Staff and students examine hundreds of sharks

Students (above and below) volunteered to help process the hundreds of tiny sharks

Hundreds of sharks accidentally caught in a trawler’s nets have been examined by a team of scientists at the University of Portsmouth.

Scientists from the University’s Institute of Marine Sciences and many student volunteers from the MSc and BSc Marine Biology courses helped dissect hundreds of the spurdog sharks.

They were joined at the University’s Eastney laboratories by marine scientists from the government’s Centre for Environment, Fisheries and Aquaculture Science (Cefas); the University of Southampton; the University of Aberdeen, Nord University in Norway, and the UK’s Shark Trust, a charity which promotes safeguarding sharks, skates and rays.

The sharks arrived in Portsmouth a frozen cube

The team of marine scientists worked on the carcases for two days to try to capture as much information as possible, including their age, general health and whether any had been contaminated by pollutants, including plastics.

The data collected will be analysed and later reported in the hope scientists can better understand the species. Chemical analyses can help reveal shark breeding grounds and their movements, while diet analyses help to establish their role in the marine ecosystem.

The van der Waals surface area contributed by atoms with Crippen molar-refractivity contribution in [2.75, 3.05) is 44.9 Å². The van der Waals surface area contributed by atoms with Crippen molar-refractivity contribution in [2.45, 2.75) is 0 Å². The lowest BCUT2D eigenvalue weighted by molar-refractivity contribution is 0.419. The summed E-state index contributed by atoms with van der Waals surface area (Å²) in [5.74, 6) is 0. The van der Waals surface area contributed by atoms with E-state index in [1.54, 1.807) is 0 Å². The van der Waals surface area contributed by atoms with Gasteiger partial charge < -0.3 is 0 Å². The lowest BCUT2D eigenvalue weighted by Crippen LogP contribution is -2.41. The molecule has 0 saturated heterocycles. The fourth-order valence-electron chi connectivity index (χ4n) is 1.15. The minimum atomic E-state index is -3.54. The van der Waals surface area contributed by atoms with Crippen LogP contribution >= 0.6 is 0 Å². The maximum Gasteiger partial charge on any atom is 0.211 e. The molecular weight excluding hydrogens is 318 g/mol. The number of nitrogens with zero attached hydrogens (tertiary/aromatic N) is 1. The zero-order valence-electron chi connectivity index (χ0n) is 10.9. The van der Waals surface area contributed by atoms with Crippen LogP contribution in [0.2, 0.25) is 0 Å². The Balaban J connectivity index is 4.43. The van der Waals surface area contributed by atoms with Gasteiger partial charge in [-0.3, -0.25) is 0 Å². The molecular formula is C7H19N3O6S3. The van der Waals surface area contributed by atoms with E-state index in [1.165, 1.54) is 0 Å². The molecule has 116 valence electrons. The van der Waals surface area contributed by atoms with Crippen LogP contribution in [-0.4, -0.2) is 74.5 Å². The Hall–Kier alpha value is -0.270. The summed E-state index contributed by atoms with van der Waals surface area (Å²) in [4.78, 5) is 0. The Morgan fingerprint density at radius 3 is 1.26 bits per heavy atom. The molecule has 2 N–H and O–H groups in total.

Dr Trevor Willis, marine scientist at the Institute of Marine Science, said: “Our team worked hard to capture as much information as we could in a short period. Although these sharks were caught unintentionally, we will make sure the data collected contributes to better understanding their biology.”

According to British Sea Fishing, spurdog sharks are one of the few venomous fish in UK waters, along with the stingray and weaver fish, with the spines behind the two dorsal fins secreting a venom which can cause swelling and discomfort in humans.

Spurdogs grow up to 4ft long and can weigh up to 20lbs and they are common in British waters. They are classed as vulnerable by the International Union for the Conservation of Nature, and have been subject to a fishing ban for several years.

Cefas lead scientist Victoria Bendall said: “This has been a great multi-institutional effort that included some brilliant effort from student volunteers. The information we have gained will help with the conservation of sharks in UK waters.”

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